Mull - you're right, it will have to come out at some point. Probably half full of scale, too.

    It's actually a secondary tank that serves a part of the house that you could call an annex. Having said that, you could be right re the combi thing - if we have to pay someone to come in and refit a tank and disrupt everything, then the money might be better put towards a combi. There's a thought...
  16. Fox

    Fox The sound of one hoof clopping

    No... choose coppper if replacing. far far safer.
  17. RichardH

    RichardH Bodging pleb

    Interesting - why do you say that? Is SS prone to rupture then? This is a vented cylinder, so there's no mains pressure.
  18. Fox

    Fox The sound of one hoof clopping

    Copper better for dealing with Legionella and e-coli, its lethal to it and harmless to humans as water storage. Lots of data out there to back this up. Google. For me this is an issue as I have a rural water supply. I filter it all and sterilize it but it still is possible for contaminants to thrive in it.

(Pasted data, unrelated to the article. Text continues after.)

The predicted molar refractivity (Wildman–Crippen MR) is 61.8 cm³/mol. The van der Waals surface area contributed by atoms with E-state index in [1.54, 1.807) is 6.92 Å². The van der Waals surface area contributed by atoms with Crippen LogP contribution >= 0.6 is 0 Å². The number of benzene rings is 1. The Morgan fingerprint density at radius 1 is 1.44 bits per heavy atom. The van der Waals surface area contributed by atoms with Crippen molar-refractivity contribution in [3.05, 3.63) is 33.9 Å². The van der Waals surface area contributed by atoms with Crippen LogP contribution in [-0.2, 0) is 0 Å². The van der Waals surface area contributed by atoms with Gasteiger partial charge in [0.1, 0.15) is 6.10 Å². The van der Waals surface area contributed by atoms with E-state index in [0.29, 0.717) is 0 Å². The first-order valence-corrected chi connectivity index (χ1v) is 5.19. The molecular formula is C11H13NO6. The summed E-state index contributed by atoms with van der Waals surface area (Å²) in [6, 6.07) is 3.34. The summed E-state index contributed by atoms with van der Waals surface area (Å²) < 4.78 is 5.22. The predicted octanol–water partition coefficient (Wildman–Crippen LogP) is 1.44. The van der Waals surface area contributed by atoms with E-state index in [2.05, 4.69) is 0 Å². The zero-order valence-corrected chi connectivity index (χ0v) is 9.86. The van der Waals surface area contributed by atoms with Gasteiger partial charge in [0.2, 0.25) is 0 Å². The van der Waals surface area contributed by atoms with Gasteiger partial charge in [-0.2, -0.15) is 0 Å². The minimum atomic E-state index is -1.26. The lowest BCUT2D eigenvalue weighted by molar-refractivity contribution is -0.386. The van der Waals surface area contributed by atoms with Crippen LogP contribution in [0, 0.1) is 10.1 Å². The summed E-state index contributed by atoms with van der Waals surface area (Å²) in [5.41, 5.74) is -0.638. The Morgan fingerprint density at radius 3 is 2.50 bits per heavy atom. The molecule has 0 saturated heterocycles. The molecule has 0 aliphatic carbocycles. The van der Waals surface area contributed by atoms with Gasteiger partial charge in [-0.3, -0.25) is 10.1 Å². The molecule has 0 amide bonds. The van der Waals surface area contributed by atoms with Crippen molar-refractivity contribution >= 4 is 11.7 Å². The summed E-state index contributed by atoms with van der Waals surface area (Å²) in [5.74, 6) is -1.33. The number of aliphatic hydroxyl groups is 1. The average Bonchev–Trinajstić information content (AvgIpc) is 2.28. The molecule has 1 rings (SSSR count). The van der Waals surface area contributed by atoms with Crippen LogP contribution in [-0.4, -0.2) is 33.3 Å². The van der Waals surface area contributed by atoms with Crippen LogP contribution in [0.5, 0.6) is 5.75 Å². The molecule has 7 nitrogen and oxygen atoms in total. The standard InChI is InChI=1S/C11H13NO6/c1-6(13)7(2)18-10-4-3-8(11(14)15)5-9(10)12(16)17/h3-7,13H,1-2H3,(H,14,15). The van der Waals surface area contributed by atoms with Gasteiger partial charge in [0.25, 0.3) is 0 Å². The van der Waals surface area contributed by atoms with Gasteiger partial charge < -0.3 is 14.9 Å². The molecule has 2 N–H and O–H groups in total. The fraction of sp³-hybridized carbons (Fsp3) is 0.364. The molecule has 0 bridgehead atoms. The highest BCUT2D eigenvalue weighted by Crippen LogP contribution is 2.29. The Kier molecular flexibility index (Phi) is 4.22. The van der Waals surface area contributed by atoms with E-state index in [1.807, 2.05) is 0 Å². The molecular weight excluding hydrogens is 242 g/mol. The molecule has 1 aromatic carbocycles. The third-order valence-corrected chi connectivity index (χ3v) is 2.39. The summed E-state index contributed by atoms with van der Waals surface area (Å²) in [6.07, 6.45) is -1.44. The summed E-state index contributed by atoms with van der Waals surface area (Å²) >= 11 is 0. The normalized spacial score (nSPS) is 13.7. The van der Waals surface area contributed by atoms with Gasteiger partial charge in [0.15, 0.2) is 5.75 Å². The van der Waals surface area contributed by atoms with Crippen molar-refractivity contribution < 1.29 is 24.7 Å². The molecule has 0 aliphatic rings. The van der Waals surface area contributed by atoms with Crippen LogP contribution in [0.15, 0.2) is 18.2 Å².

...additionally copper is a more efficient conductors of heat. It has a thermal conductivity of 401W/mK (Stainless Steel is rated at ~14-18W/mK -- depending on purity) The new 250L vented copper Gledhill Horizontal cylinder we have just had fitted is vastly superior to the old 90L vertical one the house came with and was fitted in the 1960s, no leaks in ours BTW we just wanted more hot water storage. Additionally in a modern cylinder the base is thicker and the nut mount for the immersion heater has a thicker mounting boss (not the case on older ones, yes it can be very thin and you can damage it easily if you ever needed to change the immersion heater as they stick over time). Ours is a custom unit made with horizontal solar battery, secondary hot water heating system fittings, secondary water fittings plus a dedicated pumped fitting for the pump-assisted shower (negating the need for a surrey flange) -- all in all a fine solution.